Middle East

India warns of conflagration if world doesnt act on terrorism

Indias Foreign Minister Sushma Swaraj addressing the 73rd United Nations General Assembly yesterday in New York.

United Nations: “If we do not act now, we will have to deal with conflagration later,” Indias External Affairs Minister warned on Saturday as she renewed Indias calls for international action against terrorism with a scathing attack on Pakistans support for terror.

Speaking in Hindi at the UN General Assembly, Swaraj said, “The demon of terrorism now stalks the world, at a faster pace somewhere, a slower pace elsewhere, but life-threatening everywhere,”

“In our case, terrorism is bred not in some faraway land, but across our border to the west,” she added.

“The killers of 9/11 met their fate; but the mastermind of 26/11 Hafiz Saeed still roams the streets of Pakistan with impunity.”

She accused Pakistan of “duplicity” and “hypocrisy,” citing the shelter it gave Osama Bin Laden.

“What America perhaps could not comprehend was that Osama would get sanctuary in a country that claimed to be Americas friend and ally: Pakistan. Eventually, Americas intelligence services discovered the truth of this hypocrisy, and its special forces delivered justice,” she said.

She called for going beyond listing terrorists for sanctions by the UN and taking on their protectors, a direct reference to Pakistan.

Calling for international action against terrorists and nations protecting them, she said, “Each year, for [the] last five years, India has been arguing from this podium that lists are not enough to check terrorists and their protectors. We need to bring them to accountability through international law.”

She called for the early adoption of “one of the necessary measures in a long-running war,” the Comprehensive Convention on International Terrorism, which was proposed by India in 1996 and has been stalled because of UN members cant agree on a definition of terrorism.

The convention would outlaw terrorism under all guises and legally require nations to not aid terrorists.

Swaraj said, “On the one hand, we want to fight terrorism; on the other, we cannot define it. This is why terrorists with a price on their head are celebrated, finance and armed as liberation heroes by a country that remains a member of the United Nations. Cruelty and barbarism are advertised as heroism.”

She drew attention to Pakistan, printing postage stamps glorifying terrorists — one of the factors that led to India calling off a meeting between her and Pakistani Foreign Minister Shah Mahmoud Quraishi.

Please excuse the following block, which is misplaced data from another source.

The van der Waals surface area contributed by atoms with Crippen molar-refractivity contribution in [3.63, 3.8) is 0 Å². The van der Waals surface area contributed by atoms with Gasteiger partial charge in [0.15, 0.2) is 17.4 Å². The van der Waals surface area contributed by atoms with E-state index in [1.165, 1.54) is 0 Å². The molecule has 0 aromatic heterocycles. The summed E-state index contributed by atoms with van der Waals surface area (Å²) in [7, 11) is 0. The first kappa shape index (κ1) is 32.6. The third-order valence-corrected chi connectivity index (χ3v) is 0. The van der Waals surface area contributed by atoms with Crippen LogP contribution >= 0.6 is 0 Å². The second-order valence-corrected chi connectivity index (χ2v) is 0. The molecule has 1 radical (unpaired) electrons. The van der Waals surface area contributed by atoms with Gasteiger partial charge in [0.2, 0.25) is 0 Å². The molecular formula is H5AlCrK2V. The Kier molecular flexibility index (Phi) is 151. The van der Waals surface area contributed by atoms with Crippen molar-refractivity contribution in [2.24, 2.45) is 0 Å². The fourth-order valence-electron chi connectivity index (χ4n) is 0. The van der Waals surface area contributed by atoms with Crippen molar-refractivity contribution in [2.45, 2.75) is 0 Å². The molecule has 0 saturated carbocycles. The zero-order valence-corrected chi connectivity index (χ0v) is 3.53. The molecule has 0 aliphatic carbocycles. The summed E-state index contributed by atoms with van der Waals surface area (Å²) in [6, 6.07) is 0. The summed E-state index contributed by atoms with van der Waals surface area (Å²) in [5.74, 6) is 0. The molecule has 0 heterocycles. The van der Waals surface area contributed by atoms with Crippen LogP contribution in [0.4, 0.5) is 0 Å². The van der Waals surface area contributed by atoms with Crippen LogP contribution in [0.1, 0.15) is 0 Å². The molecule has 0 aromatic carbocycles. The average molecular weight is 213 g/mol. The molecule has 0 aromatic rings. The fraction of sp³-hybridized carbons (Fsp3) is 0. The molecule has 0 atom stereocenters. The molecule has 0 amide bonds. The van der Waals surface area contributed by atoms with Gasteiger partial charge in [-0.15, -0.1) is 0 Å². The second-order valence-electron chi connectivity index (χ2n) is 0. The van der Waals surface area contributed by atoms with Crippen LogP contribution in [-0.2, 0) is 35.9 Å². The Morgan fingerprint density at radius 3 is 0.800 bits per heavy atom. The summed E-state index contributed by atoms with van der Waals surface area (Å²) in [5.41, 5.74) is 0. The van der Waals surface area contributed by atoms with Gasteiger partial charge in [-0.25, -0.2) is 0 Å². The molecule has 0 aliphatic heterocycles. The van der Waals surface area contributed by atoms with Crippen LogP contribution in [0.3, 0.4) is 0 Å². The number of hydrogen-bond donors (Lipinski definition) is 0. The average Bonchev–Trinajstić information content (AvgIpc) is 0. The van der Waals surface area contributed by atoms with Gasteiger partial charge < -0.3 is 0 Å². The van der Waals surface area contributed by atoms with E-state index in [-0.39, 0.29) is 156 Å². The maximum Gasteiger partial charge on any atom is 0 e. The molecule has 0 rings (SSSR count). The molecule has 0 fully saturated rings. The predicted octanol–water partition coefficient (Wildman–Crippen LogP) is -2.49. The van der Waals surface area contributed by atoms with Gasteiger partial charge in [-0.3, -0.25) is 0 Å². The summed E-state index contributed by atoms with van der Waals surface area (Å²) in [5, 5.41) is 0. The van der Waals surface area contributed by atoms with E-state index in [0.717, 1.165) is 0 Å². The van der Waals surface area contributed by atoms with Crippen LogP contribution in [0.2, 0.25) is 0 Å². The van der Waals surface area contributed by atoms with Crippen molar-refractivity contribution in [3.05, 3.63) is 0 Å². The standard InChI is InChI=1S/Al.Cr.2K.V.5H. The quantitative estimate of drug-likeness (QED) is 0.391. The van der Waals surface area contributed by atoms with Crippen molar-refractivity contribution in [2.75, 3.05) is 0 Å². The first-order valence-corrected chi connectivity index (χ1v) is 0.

Swaraj called accusations by Pakistan that India was “sabotaging the process of talks” between them “a complete lie.”

“We believe that talks are the only rational means to resolve the most complex of disputes,” she reiterated.

Many Indian governments under different parties had tried to hold talks and pursue a peace process, but “if they stopped, it was only because of Pakistans behaviour,” she said.

She recalled that in December 2016, “I personally went to Islamabad and offered a comprehensive bilateral dialogue. But soon after, [Pakistan]-sponsored terrorists attacked our air force base in Pathankot on January 2.”

“Please explain to me how we could pursue talks in the midst of terrorist bloodshed,” she asked.

In a reply to Pakistans accusations of human rights violations by India, she asked, “Who can be a greater transgressor of human rights than a terrorist?”

She said, “Those who take innocent human lives in pursuit of war by other means are defenders of inhuman behaviour, not of human rights. Pakistan glorifies killers; it refuses to see the blood of innocents.”

UN reform

Swaraj also warned that the UN risks falling into irrelevance in the absence of fundamental reforms, saying multilateralism will collapse if the world body remains ineffective.

For long, India has been calling for the reform of the UN Security Council along with Brazil, Germany and Japan. The four countries support each others bids for the permanent seats in the top UN body.

“I began by highlighting the unique and positive role of the UN, but I must add that step by slow step, the importance, influence, respect and value of this institution is beginning to ebb,” Swaraj said.

“Reform cannot be cosmetic. We need to change the institutions head and heart to make both compatible to the contemporary reality,” she said.

Swaraj warned against a delay in reforming the world body, saying reform must begin today as tomorrow could be too late.

“If the UN is ineffective, the whole concept of multilateralism will collapse,” she said.

At a time when there is much debate about multilateralism, which as UN Secretary-General Antonio Guterres said is under fire precisely when it is needed the most, Swaraj said India will never weaken the multilateral mechanism.

“India believes that the world is a family, and the best means of resolution is shared discourse. A family is shaped by love and is not transactional; a family is nurtured by consideration not greed; a family believes in harmony not jealousy. Greed breeds conflict; consideration leads to resolution. That is why the United Nations must be based on the principles of the family. The UN cannot be run by the I, it only works by the We,” she said.

Drawing a parallel with the fate of the League of Nations, Swaraj said the League went into meltdown because it was unwilling to accept the need for a reform.

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